Table of Contents
- Talk to God like a friend
- Believe you’ll receive
- Practice self-control
- Put aside anger and quarrels
- Don’t hide your guilt
- Trust that God has your back
- Never stop praying
- Spell out all your troubles
- Pray for opportunities to make a difference
- Pray simple prayers
- Wrestle for those you can’t reach
- Rely on prayer when you’re tempted
- Tell God what you appreciate about him
- Don’t use prayer as a way to look good
- Find a place to be alone
- Pray instead of taking control
- Pray to solve problems
- Instead of worrying, pray
- When you don’t know what to say, just say something
- Thank God for the people in your life
I was sitting outside a Starbucks one sunny Southern California afternoon, enjoying a Frappuccino with a couple of new friends.
The women who had joined me were really nice people I had met a few weeks earlier when I decided to try going to church.
As we finished our drinks and began packing up our stuff to leave, one of the girls asked me — seemingly out of the blue —
“Would you like to pray?”
I froze. My eyes widened.
Pray? Out loud? In front of other people?
Okay yes, I had visited a church, but praying with other people felt way beyond me.
Thankfully, one of the girls quickly picked up on the terror in my eyes and reassured me with a phrase I’ve never forgotten:
“Don’t worry — there’s no wrong way to pray.”
And so, thanks to her, I did manage to say a prayer that day — out loud, in front of other people.
Since then, prayer has gotten easier, but it’s still challenging for me. Prayer is vulnerable, and I’m not much of a talker.
Take a look at how Jesus prayed:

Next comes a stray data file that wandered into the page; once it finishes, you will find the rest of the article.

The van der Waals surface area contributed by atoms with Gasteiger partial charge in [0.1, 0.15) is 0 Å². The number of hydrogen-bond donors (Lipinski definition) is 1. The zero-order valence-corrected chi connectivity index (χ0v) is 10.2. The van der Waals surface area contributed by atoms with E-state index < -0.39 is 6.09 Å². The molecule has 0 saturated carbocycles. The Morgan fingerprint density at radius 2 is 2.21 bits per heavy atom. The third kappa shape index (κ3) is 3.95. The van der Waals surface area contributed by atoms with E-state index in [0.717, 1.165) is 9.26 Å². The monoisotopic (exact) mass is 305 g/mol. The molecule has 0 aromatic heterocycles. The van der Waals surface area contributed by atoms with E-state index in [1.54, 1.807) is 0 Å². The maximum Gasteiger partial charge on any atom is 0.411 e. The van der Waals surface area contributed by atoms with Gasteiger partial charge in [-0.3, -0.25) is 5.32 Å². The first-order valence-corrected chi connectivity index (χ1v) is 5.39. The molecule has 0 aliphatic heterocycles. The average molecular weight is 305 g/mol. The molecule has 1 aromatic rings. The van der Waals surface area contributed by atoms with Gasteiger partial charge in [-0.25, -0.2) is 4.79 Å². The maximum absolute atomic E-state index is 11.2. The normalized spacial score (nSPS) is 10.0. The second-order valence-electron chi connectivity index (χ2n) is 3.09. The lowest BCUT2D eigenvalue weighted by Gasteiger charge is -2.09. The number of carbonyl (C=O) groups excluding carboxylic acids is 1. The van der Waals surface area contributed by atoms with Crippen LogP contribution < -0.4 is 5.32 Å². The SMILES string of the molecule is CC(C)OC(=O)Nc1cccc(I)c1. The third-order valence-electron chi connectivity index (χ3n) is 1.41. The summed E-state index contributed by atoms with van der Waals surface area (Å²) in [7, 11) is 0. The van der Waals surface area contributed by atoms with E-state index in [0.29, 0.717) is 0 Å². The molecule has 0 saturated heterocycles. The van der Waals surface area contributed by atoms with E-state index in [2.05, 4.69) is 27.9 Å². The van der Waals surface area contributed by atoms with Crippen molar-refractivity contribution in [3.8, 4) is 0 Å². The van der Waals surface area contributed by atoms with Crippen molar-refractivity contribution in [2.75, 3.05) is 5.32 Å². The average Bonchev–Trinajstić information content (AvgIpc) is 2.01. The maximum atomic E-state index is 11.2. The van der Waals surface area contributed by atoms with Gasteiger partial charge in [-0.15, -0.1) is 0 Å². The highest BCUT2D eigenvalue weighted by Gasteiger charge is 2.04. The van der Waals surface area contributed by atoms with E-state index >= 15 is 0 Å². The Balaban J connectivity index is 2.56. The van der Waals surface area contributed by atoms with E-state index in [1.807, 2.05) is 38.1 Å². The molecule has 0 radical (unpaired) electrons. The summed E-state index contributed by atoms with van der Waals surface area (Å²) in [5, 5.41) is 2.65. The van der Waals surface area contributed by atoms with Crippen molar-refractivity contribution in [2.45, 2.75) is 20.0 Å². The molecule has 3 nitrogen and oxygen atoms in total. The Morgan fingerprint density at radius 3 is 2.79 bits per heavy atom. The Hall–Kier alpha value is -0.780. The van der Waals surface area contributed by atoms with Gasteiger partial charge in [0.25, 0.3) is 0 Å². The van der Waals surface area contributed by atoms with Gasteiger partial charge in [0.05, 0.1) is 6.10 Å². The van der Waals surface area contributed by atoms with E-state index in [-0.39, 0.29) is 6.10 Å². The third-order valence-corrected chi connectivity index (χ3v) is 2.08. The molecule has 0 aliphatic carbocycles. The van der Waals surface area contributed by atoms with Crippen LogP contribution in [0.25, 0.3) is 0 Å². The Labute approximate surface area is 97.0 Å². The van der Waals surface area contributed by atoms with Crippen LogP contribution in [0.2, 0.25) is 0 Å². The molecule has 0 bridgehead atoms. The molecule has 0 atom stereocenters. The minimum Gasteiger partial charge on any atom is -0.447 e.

While Jesus was here on earth, he offered prayers and pleadings, with a loud cry and tears, to the one who could rescue him from death. And God heard his prayers because of his deep reverence for God.Hebrews 5:7 NLT
Jesus’ prayer life was passionate, emotional, and vulnerable. He pleaded with God for what he needed. He cried. He expressed his feelings. He didn’t hide what he thought or felt. And he had a deep respect for God.
When I look at Jesus’ example, I realize that although I’ve said a lot of prayers in my life, I have a lot to learn.
So recently I decided to do a deep-dive into the Bible to let the Scriptures teach me how to talk to God. I used the Tecarta digital Bible to look up almost every verse I could find on “prayer” and “praying.”
Needless to say, there are a lot of passages in the Bible on prayer. I tried to narrow it down to 20 essential scriptures that I can always read and reread to help me talk to God (though you should be warned, I did throw in a few extra verses. It’s definitely more than 20). These scriptures have been helping me overcome my struggle to pray, and I hope they help you too.